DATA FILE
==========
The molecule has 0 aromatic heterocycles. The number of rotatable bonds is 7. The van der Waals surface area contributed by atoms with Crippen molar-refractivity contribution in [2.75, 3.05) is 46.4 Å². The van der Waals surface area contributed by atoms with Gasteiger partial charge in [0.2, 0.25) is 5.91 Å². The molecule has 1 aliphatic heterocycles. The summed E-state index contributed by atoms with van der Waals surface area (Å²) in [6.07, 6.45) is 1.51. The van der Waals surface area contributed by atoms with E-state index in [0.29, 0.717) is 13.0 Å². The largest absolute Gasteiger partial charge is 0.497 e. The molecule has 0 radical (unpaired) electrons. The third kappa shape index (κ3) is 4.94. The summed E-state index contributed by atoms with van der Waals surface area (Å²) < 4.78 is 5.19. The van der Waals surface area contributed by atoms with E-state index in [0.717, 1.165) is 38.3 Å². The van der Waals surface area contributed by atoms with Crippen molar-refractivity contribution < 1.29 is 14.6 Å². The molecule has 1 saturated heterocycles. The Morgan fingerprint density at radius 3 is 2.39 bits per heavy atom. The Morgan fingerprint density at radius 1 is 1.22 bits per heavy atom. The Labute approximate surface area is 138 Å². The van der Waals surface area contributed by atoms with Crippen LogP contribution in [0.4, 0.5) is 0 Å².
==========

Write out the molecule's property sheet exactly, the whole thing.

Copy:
The molecule has 0 aromatic heterocycles. The number of rotatable bonds is 7. The van der Waals surface area contributed by atoms with Crippen molar-refractivity contribution in [2.75, 3.05) is 46.4 Å². The van der Waals surface area contributed by atoms with Gasteiger partial charge in [0.2, 0.25) is 5.91 Å². The molecule has 1 aliphatic heterocycles. The summed E-state index contributed by atoms with van der Waals surface area (Å²) in [6.07, 6.45) is 1.51. The van der Waals surface area contributed by atoms with E-state index in [0.29, 0.717) is 13.0 Å². The largest absolute Gasteiger partial charge is 0.497 e. The molecule has 0 radical (unpaired) electrons. The third kappa shape index (κ3) is 4.94. The summed E-state index contributed by atoms with van der Waals surface area (Å²) < 4.78 is 5.19. The van der Waals surface area contributed by atoms with E-state index in [0.717, 1.165) is 38.3 Å². The van der Waals surface area contributed by atoms with Crippen molar-refractivity contribution < 1.29 is 14.6 Å². The molecule has 1 saturated heterocycles. The Morgan fingerprint density at radius 3 is 2.39 bits per heavy atom. The Morgan fingerprint density at radius 1 is 1.22 bits per heavy atom. The Labute approximate surface area is 138 Å². The van der Waals surface area contributed by atoms with Crippen LogP contribution in [0.4, 0.5) is 0 Å².